Neuroendocrine-related effects of long-term, 'binge' cocaine administration: Diminished individual differences in stress-induced corticosterone response

Zoltán Sarnyai, Firdaus S. Dhabhar, Bruce S. McEwen, Mary Jeanne Kreek

Research output: Contribution to journalArticle

47 Scopus citations

Abstract

Acute cocaine administration activates behavioral and neuroendocrine processes associated with the stress response. However, much less is known about the effects of chronic, long-term cocaine administration on neuroendocrine adaptations and individual vulnerability to stress. We hypothesized that chronic 'binge' cocaine administration may serve as a chronic pharmacological stressor leading to a hyperactivity of the stress-responsive hypothalamic-pituitary-adrenal (HPA) axis and alterations in its feedback mechanisms. In order to test this hypothesis, the effects of long-term (3 and 6 weeks) 'binge' pattern cocaine administration (3 x 15 mg/kg cocaine, i.p., daily, during the early phase of the light cycle) on body weight, adrenal gland weight, basal and stress-induced activity of the corticosterone (CORT) and basal plasma testosterone (T) levels were measured. Both 3 and 6 weeks 'binge' cocaine administration decreased body weight gain, increased the weight of adrenal glands and increased basal CORT levels. Plasma T levels were suppressed by both 3 and 6 weeks of cocaine treatment. No correlation was found between elevated CORT and low T levels at any time point. Neither chronic saline nor cocaine administration altered stress-induced CORT secretion. CORT levels 60 min following the restraint stress (recovery) were significantly lower than pre-stress basal levels after 3 and 6 weeks of cocaine, but not saline, administration. Moreover, initial individual differences in stress-induced CORT response, i.e. low and high responsivity to restraint prior to any saline or cocaine injections, were maintained in control rats but became diminished in cocaine-treated rats. These results indicate that chronic binge cocaine administration leads to sustained activation of the HPA axis and alters processes underlying individual vulnerability to stress.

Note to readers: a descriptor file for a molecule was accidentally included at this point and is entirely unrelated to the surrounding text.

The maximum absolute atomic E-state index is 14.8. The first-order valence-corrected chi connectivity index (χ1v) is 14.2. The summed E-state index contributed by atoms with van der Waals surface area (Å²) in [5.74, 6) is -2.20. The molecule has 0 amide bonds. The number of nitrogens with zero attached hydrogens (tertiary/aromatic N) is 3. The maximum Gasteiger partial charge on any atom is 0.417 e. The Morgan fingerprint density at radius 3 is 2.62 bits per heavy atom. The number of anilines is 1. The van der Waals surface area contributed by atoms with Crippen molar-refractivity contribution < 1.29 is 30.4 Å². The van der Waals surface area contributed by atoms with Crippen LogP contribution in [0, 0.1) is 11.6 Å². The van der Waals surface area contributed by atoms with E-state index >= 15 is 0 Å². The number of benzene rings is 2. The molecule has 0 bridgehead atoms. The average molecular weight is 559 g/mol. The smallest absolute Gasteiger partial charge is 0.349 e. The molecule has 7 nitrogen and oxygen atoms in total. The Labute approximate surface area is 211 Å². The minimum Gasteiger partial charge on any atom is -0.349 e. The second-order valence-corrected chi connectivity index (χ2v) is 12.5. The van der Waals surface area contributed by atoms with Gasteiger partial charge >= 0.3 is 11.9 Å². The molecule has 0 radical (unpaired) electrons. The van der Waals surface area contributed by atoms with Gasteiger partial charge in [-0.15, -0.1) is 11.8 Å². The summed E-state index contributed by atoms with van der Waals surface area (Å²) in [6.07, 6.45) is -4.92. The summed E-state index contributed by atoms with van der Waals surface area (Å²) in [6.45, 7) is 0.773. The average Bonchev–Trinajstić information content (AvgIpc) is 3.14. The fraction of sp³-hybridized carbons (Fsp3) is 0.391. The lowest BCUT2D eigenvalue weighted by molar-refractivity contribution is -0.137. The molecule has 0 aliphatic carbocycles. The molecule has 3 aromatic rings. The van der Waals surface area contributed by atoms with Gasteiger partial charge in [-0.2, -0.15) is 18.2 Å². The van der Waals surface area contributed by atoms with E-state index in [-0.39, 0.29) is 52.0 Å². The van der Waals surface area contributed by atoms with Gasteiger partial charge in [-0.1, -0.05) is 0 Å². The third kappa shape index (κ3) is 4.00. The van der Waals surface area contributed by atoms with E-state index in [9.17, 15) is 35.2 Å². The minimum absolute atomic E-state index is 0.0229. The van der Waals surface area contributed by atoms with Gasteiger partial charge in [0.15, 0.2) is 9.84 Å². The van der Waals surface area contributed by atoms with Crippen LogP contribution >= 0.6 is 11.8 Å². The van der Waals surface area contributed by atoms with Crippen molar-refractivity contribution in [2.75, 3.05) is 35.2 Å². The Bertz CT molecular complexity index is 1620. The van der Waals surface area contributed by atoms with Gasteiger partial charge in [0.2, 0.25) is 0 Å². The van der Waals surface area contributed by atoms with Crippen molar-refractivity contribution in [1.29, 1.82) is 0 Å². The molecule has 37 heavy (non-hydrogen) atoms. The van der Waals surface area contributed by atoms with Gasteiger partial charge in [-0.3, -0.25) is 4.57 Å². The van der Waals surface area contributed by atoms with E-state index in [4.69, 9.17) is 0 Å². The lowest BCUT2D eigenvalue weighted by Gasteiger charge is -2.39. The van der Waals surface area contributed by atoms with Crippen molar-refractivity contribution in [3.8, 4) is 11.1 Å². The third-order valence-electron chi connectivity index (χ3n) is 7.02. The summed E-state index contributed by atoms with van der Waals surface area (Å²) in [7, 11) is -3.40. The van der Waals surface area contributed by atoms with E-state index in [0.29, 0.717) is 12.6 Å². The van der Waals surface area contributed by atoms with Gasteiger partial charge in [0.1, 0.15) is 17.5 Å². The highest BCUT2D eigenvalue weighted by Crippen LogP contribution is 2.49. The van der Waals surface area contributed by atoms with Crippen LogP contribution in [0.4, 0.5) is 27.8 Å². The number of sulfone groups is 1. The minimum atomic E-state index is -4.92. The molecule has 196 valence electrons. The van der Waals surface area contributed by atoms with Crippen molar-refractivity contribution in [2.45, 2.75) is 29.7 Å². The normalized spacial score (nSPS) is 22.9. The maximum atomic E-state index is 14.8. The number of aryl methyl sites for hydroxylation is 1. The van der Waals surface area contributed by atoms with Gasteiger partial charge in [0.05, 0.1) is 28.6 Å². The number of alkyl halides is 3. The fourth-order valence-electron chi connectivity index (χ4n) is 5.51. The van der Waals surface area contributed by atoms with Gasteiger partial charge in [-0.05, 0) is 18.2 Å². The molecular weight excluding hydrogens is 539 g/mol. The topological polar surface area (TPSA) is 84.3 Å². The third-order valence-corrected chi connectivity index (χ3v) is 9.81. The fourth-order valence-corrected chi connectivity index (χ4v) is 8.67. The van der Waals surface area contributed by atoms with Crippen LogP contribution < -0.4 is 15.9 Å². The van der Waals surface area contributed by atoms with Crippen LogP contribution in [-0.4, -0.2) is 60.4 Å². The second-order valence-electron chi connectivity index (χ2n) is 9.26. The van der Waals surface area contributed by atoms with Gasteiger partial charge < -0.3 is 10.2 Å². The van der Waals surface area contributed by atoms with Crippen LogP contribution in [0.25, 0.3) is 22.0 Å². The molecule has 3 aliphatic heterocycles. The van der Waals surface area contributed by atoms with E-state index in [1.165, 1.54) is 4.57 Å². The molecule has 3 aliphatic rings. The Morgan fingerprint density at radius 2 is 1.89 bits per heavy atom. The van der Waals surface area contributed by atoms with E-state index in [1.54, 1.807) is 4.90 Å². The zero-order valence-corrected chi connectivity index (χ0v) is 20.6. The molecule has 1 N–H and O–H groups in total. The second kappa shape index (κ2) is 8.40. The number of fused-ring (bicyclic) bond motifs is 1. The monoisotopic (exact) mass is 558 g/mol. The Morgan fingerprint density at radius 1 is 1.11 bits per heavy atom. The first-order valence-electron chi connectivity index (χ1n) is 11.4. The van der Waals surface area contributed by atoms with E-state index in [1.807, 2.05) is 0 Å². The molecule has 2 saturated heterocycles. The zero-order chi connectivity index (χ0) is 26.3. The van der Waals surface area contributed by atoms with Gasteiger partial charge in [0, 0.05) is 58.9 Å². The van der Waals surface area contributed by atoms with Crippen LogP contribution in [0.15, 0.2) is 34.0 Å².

Original languageEnglish (US)
Pages (from-to)334-344
Number of pages11
JournalNeuroendocrinology
Volume68
Issue number5
DOIs
StatePublished - Nov 30 1998
Externally publishedYes

Keywords

  • Adrenal steroids
  • Cocaine
  • Corticotropin
  • Corticotropin-releasing hormone
  • Stress

ASJC Scopus subject areas

  • Endocrinology, Diabetes and Metabolism
  • Endocrinology
  • Endocrine and Autonomic Systems
  • Cellular and Molecular Neuroscience

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